Read The Latest 'Rolling Stone' Lawsuit

The Associated Press reported on Wednesday that three University of Virginia graduates filed suit against Rolling Stone for defamation of character and emotional distress following the magazine's decision to publish a detailed account of an alleged date rape by several members of a campus fraternity. According the the AP, three members of the Phi Kappa Psi fraternity — George Elias IV, Stephen Hadford and Ross Fowler — are seeking damages against reporter Sabrina Rubin Erdely, the magazine, and publisher Wenner Media for the now-infamous article. Rolling Stone apologized for the story and issued a retraction after serious flaws in its details and timeline began to unfold.

Published in November 2014, Erdely's "A Rape On Campus" told the story of "Jackie," a UVA freshman who claimed she was raped at a 2012 party at the Psi Kappa Phi fraternity house. The story rocked UVA to its core, since one of the alleged victim's claims was that university officials had conspired to cover up her attack.

The article sparked a national conversation about rape on college campuses, but it quickly began to unravel as other outlets started looking into its details. The Columbia Graduate School of Journalism reviewed the story and found multiple reporting and ethical errors in the editing process, which lead Rolling Stone to issue a retraction in April of this year.

You can read the lawsuit online, but here are the major ways that, according to Elias, Hadford, and Fowler, the magazine failed when it published "A Rape On Campus":

The Article Contained Information That Identified Three Students As Jackie's Rapists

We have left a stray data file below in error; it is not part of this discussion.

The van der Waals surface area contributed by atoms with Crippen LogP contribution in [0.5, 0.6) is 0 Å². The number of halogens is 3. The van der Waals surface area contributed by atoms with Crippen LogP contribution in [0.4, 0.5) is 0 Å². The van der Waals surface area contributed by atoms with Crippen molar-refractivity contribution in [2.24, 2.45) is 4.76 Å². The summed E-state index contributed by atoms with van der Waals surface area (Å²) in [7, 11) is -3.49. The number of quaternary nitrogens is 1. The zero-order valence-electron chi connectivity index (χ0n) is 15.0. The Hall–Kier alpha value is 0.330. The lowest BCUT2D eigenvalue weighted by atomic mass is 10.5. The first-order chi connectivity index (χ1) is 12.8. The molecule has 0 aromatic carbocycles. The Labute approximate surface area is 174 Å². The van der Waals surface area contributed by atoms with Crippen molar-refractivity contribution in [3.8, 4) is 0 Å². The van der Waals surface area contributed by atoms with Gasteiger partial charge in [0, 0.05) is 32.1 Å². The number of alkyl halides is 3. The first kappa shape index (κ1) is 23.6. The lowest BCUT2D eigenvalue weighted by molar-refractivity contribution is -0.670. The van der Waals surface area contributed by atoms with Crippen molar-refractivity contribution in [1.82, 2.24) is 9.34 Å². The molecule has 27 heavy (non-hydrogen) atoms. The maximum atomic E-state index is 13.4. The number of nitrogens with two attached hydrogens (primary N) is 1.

In the lawsuit, the three students say that the details given in Jackie's story were enough to easily identify them as her alleged rapists. Erdely described the alleged location and time of the attack in such a way that, though no names were given, the claims would easily be tied to Elias, Hadford, and Fowler. According to the lawsuit, once readers made that simple connection, the plaintiffs could easily be tracked down on a number of websites and social media channels.

The Statements Made In The Article Were Easily Found To Be False

In perhaps the most damning portion of the lawsuit, the three fraternity members detail the many ways that basic fact-checking would have called aspects of Jackie's account into question. For instance, the Washington Post explored the gruesome gang rape story last December, and found several discrepancies missing from the Rolling Stone piece, including whether the fraternity actually hosted an event that night and whether any members match the descriptions that Jackie gave of the students allegedly involved in her assault.

Jackie Was Erdely's Only Source Of Information

The lawsuit also states out that, though Jackie gave vivid details and descriptions to the Rolling Stone, she was Erdely's only source of information — and proved to be an unreliable source for the story. Certainly, telling the story of such a brutal attack would be difficult for anyone, but as the Columbia Journalism Review pointed out in its review of the article's editing process, there were a number of ways Erdely and her editors could have independently verified details in the victim's account.

Erdely Never Sought Comment From The Fraternity, Or Looked For The Students Who Helped Jackie That Night

Finally, the lawsuit states that the three students weren't able to properly defend themselves against the gang rape allegations because Erdely didn't allow the fraternity to make a meaningful contribution to the story. By holding back some of the details of the allegations when Erdely reached out to the UVA chapter president of Phi Kappa Psi for comment, the students weren't allowed to refute the claims or offer any details themselves.

The three students aren't the only ones seeking damages against the magazine and its publisher. UVA Dean of Students Nicole Eramo filed an $8 million lawsuit earlier this year, also alleging defamation.